MAN SE Chief Executive Officer Georg Pachta-Reyhofen said an offer from Volkswagen AG to purchase the rest of the German truckmaker below the current market value is fair given the poor economic conditions in Europe.
“MAN SE considers the current valuation to be relevant and appropriate,” Pachta-Reyhofen said in a speech at the Munich-based company’s shareholders meeting yesterday. “The prospects for the MAN group in 2013 have been affected by the decline in economic growth expectations.”
Volkswagen gained shareholder approval at the meeting for a profit transfer and domination agreement, which eliminates the need for arm’s length negotiations between the companies and gives the carmaker access to MAN’s cash. The vote was never in doubt because VW’s voting stake of just over 75 percent gave it sufficient muscle to push through the plan.
VW, which is required under German law as part of the agreement to offer to buy out minority owners, is proposing purchasing the truckmaker’s remaining stock for 80.89 euros ($107.09) a share. Investors who don’t accept the cash deal will receive an annual dividend of 3.07 euros per share.
Ferdinand Piech, supervisory board chairman at VW and MAN, said yesterday he expects a long legal dispute with minority shareholders, who may file suits seeking a higher price for MAN’s stock.
“We’ll see each other in front of a court for a long time -- that’s what I assume,” Piech said after several lawyers, including Dusseldorf-based Peter Dreier from law firm Dreier Riedel Rechtsanwaelte, raised doubts over MAN’s valuation.
MAN shares dropped 4 cents, or 0.1 percent, to 84.17 euros as of the close of trading in Frankfurt yesterday. The stock has gained 4.2 percent this year, valuing the German manufacturer at 12.4 billion euros.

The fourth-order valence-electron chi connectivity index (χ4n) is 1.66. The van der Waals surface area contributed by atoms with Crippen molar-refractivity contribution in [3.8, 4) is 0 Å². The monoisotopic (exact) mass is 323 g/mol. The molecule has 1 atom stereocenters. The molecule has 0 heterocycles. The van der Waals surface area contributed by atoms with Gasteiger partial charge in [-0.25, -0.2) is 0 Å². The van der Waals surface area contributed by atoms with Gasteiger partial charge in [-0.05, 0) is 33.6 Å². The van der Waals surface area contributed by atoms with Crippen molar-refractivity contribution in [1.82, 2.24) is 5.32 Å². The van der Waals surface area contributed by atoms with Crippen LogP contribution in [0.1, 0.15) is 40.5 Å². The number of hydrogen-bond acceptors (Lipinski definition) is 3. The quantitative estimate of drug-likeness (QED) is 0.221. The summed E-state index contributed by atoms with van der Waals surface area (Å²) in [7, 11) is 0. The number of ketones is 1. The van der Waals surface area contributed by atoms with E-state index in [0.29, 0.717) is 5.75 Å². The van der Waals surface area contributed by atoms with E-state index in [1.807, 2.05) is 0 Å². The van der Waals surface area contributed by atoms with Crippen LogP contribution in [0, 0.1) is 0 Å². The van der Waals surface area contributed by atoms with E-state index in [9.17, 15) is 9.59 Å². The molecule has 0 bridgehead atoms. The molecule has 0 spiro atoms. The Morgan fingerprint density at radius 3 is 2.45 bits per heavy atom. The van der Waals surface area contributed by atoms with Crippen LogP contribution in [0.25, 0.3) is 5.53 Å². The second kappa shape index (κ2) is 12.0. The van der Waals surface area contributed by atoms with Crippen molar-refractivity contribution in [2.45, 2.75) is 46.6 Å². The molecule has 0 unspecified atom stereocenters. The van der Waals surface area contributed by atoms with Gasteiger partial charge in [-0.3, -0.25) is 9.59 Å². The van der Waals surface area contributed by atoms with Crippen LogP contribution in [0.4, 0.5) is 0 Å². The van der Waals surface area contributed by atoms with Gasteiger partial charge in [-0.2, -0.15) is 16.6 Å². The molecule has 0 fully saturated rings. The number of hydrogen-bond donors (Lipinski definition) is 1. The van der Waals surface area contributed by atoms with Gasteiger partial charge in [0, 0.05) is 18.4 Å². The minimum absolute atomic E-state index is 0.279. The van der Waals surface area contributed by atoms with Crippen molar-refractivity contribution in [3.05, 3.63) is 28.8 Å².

Closer cooperation is crucial to VW’s effort to jump start a stalled seven-year effort to forge Europe’s biggest truckmaker comprising MAN, Sweden’s Scania AB and its own commercial vehicles unit. Slumping demand for trucks in Europe, MAN’s largest sales region, and ill-fated business decisions by the truck manufacturer have added urgency to VW’s efforts.
MAN on Tuesday forecast its return on sales will fall “significantly” this year because of higher charges related to a power-plant deal, “substantial” tax risks and weaker after-sales business for its turbo and diesel unit. In the first quarter, MAN reported an operating loss of 82 million euros. Pachta-Reyhofen said yesterday he saw no reason to spin off the power engineering unit.
“The era of a proud MAN is coming to an end,” Daniela Bergdolt, a representative of the DSW shareholder organization, said in a speech. MAN’s weak results and profit warning were aimed at keeping the company’s valuation low to avoid a higher offer, she said. “You should be ashamed.”
VW has been seeking a heavy-truck alliance since buying an MAN stake in 2006, a move that thwarted MAN’s own effort to take over Scania, which VW partly owned. VW gained a controlling stake in Scania in 2008. MAN and Scania will remain separate brands, Pachta-Reyhofen said.
“VW’s approach seems to be sensitive to national/corporate identities – so I think we’re playing the long game on this,” Max Warburton, a Singapore-based analyst at Sanford C. Bernstein, said in an e-mail. “Only when they re-tool and have genuinely common chassis and engines can we expect big savings. That is still quite a few years away.”
Demand for trucks over 3.5 tons in the European Union tumbled 14 percent in the first four months of 2013, according to industry association ACEA. MAN said yesterday it sees no signs of a significant economic recovery in 2013 and will continue to reduce costs in production, sales, administration and development. The company may also reduce work hours at plants in the second half because of the weak market, the CEO said.
“The market environment in Europe is difficult and will remain difficult in 2013,” Bernd Heid, a Cologne, Germany-based partner at McKinsey & Co, said in a telephone interview. “We anticipate a recovery in 2014 at the earliest.”